This is faulty logic. If you have someone failing at the role you hired them for you get rid of them, period. You don't allow the person to keep failing at their job, especially if they have demonstrated over a period of time they are not likely to ever improve.

There is always someone else qualified. Sometimes you may not know who the most qualified for the job is until you give them a chance but you should never resign yourself to being stuck with the person who isn't getting the job done out of fear their replacement might be worse.

I mean, let's pretend for a second Brad actually is he good at his job, how would anyone have ever known this previously, given he had never been an NBA coach before? He had to be given a chance to truly know.


Respectfully, you're passing some hypotheses off as fact here. Another way to look at that is, will making a change lead to a net gain for the team? If not immediately, then over a certain period of time? I would suggest you would only fire someone if either of those two conditions are met. Otherwise, for what purpose are you getting rid of them? Sometimes teams change a coach because they want to go in a new direction, or because they think the coach has gotten as far as he has. But the trigger is usually that you're unhappy with the status quo and want to improve it. But just as you don't want to be stuck with someone because you're afraid to make a change, neither should you make a change for the sake of making a change.

You actually mentioned the main issue at hand, the hypothesis that he's failing at his job. A lot of people on this thread obviously disagree with me, maybe they have a much narrower definition of failure than I am (e.g. championship or bust), but I'm not sure that's an accurate way to describe the situation we are in, in the ECF, 2-1 down to a team that eliminated the No.1 seed in 5 games. Neither is it an accurate way to describe his overall tenure here.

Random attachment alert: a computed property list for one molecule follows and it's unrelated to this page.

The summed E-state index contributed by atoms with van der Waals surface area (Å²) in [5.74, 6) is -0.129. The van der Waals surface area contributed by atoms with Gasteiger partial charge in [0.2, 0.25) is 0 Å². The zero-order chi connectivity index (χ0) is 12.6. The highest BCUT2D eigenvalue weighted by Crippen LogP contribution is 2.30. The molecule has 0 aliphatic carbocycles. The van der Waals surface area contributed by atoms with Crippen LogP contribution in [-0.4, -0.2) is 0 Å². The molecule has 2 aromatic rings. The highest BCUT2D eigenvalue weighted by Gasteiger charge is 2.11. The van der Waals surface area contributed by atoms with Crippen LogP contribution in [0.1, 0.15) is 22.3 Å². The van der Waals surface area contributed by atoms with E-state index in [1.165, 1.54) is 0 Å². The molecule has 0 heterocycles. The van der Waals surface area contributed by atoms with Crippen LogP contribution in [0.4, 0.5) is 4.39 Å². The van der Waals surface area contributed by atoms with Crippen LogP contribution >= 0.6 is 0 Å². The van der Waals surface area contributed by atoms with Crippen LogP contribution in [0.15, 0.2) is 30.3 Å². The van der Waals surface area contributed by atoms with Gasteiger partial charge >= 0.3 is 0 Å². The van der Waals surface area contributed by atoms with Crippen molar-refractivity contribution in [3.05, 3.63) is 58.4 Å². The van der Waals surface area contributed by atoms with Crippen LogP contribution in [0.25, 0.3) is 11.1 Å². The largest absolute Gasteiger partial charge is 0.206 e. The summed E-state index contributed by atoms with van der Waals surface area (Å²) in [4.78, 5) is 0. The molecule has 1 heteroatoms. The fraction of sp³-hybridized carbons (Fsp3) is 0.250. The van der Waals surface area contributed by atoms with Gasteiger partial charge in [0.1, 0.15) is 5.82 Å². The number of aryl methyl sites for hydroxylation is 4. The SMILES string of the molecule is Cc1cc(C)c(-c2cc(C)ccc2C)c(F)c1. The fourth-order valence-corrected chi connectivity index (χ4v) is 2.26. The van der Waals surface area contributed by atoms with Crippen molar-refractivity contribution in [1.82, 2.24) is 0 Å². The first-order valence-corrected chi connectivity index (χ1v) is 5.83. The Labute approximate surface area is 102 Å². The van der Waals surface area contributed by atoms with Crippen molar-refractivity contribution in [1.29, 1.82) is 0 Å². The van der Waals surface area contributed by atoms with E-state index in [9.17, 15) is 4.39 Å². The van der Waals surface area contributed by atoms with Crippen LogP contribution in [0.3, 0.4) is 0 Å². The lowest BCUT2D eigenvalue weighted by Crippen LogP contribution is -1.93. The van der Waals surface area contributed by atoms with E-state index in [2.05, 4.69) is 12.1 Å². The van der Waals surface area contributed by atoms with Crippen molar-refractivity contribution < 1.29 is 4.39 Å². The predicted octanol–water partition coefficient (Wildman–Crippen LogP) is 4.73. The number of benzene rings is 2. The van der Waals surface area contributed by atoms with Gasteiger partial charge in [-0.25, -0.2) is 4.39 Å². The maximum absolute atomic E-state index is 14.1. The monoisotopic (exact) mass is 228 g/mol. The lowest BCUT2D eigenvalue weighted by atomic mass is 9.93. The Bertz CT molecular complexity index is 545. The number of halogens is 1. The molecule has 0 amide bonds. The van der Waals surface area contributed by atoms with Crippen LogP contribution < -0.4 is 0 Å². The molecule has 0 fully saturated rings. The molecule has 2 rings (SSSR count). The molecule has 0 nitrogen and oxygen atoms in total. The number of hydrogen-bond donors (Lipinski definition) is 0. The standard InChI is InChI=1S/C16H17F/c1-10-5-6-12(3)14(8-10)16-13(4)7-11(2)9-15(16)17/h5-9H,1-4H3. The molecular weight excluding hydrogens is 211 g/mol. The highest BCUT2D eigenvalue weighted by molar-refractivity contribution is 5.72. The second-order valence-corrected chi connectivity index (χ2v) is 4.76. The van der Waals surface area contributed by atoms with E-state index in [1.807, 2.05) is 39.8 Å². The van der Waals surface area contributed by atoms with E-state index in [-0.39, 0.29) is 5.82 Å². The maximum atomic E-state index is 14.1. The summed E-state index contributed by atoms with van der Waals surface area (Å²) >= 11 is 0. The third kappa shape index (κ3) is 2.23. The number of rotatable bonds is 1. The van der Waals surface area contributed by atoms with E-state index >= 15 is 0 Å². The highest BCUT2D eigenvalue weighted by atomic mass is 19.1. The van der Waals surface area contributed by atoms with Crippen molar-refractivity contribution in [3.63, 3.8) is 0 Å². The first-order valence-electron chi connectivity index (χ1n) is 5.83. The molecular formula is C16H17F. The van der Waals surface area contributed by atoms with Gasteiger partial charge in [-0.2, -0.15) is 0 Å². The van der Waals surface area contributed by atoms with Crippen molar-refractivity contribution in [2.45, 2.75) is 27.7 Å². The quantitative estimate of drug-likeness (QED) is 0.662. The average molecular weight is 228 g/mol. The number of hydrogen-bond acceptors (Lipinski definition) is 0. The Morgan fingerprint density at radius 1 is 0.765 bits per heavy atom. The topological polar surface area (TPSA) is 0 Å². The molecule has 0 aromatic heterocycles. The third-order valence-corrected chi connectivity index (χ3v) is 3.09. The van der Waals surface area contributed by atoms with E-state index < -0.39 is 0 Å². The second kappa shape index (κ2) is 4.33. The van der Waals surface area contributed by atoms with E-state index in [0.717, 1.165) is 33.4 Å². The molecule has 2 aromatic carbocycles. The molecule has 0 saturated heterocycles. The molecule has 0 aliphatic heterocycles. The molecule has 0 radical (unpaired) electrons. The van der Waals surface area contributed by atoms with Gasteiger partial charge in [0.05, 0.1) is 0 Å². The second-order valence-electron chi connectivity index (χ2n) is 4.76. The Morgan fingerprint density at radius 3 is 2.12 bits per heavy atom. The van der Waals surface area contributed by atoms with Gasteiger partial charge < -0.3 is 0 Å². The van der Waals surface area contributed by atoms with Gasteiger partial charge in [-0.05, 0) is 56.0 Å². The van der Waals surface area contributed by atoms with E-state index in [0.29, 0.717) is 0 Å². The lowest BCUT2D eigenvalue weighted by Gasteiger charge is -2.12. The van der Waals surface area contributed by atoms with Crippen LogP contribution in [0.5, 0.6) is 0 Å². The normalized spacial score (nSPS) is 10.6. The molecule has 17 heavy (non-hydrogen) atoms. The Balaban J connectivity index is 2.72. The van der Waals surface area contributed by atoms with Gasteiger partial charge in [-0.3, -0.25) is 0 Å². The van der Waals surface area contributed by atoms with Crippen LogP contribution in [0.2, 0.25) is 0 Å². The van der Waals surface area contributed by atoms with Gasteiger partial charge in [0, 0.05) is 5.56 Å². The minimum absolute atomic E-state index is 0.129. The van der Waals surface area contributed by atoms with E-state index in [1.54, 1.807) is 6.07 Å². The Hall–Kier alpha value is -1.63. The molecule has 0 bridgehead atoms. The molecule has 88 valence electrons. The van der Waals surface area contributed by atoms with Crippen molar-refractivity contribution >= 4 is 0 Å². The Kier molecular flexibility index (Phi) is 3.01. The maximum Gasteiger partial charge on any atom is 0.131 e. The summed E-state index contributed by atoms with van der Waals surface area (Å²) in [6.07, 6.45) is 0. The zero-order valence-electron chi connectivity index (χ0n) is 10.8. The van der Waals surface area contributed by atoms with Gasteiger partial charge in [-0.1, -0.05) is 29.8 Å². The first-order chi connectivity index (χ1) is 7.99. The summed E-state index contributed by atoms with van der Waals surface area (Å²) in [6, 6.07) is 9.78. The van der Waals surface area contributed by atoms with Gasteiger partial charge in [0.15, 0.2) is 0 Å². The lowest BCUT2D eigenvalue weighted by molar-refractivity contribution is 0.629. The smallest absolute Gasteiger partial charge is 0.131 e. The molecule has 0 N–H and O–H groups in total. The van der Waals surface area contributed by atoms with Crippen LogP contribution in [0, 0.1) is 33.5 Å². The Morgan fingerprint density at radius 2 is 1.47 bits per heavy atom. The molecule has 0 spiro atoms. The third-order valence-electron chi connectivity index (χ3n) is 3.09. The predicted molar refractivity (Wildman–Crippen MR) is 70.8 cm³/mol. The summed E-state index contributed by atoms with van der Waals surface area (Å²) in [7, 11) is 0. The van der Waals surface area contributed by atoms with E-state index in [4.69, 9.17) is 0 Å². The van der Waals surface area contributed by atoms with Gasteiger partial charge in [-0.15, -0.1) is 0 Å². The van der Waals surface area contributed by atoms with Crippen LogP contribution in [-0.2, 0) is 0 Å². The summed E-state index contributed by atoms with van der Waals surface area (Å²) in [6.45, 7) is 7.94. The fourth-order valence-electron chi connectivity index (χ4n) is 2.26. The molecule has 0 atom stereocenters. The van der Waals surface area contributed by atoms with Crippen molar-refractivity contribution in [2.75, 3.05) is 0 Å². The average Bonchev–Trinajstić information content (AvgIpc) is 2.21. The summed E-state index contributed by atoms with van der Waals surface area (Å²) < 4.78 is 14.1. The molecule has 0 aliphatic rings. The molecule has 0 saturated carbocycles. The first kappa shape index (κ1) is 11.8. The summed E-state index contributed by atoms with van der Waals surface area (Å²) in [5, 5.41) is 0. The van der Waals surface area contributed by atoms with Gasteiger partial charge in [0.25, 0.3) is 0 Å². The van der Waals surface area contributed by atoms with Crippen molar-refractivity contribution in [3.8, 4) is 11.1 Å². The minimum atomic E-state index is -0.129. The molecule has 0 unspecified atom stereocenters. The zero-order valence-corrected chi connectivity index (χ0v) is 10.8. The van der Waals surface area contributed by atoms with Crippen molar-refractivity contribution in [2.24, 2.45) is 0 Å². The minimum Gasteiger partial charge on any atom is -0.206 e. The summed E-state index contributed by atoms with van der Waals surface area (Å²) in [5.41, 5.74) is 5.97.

There's obviously objective criteria for this, you can compare metrics such as wins, points scored, defensive efficiency, etc. If we are firing Brad for failing at his job, then we would want his replacement to improve on those metrics. He's got a pretty decent resume. He's been in the playoffs every year since his first year, and he's been in the ECF 3 of the last 4 years, with 3 different teams. I'm not sure any of the names I mentioned as alternatives, unless there are some hiding in Europe, have been able to do anything similar. The only one that really stands out is D'Antoni who had 28 playoff victories with the Rockets in his time as coach, only exceeded by Steve Kerr (43), Brad Stevens (33) and a combination of Duane Casey and Nick Nurse (31). If you review the team's year on year metrics, other than last year, the Celtics have been right up there.

Then there's all the subjective criteria...you have to evaluate fit, coaching philosophy, system, all those intangible things. I'm sure those things, along with his record of taking Butler to 2 NCAA title games, played a role in getting him the job without NBA experience. I won't get into those as everyone has a different preference for a coach. Sure if you combed the NBA and the Euroleagues and college basketball you "might" find someone who could do better, but the bar would be set pretty high for them. Say if Steve Kerr or Pop became available? Or Spoelstra? Those are guys who could probably meet that bar. Maybe Jay Williams at Villanova?

But from what I can see on the 10 pages of this thread, as scottiej said, most of the complaints seem to be due to his personality. People seem to want a fire and brimstone coach who is much more autocratic than Brad is, who will call timeout instead of letting the players play, who will yell at them if they mess up, and criticize them in the press when they make mistakes. It's a personality thing. Because on his body of work it's pretty hard to criticize, in my opinion.

Quote
But hey, as long as the team wins, whether it's in spite of Brad or because of him, it's all I really want. I will keep voicing my opinion about Brad's shortcomings until lit is no longer an issue no matter how much it irritates some of you, however.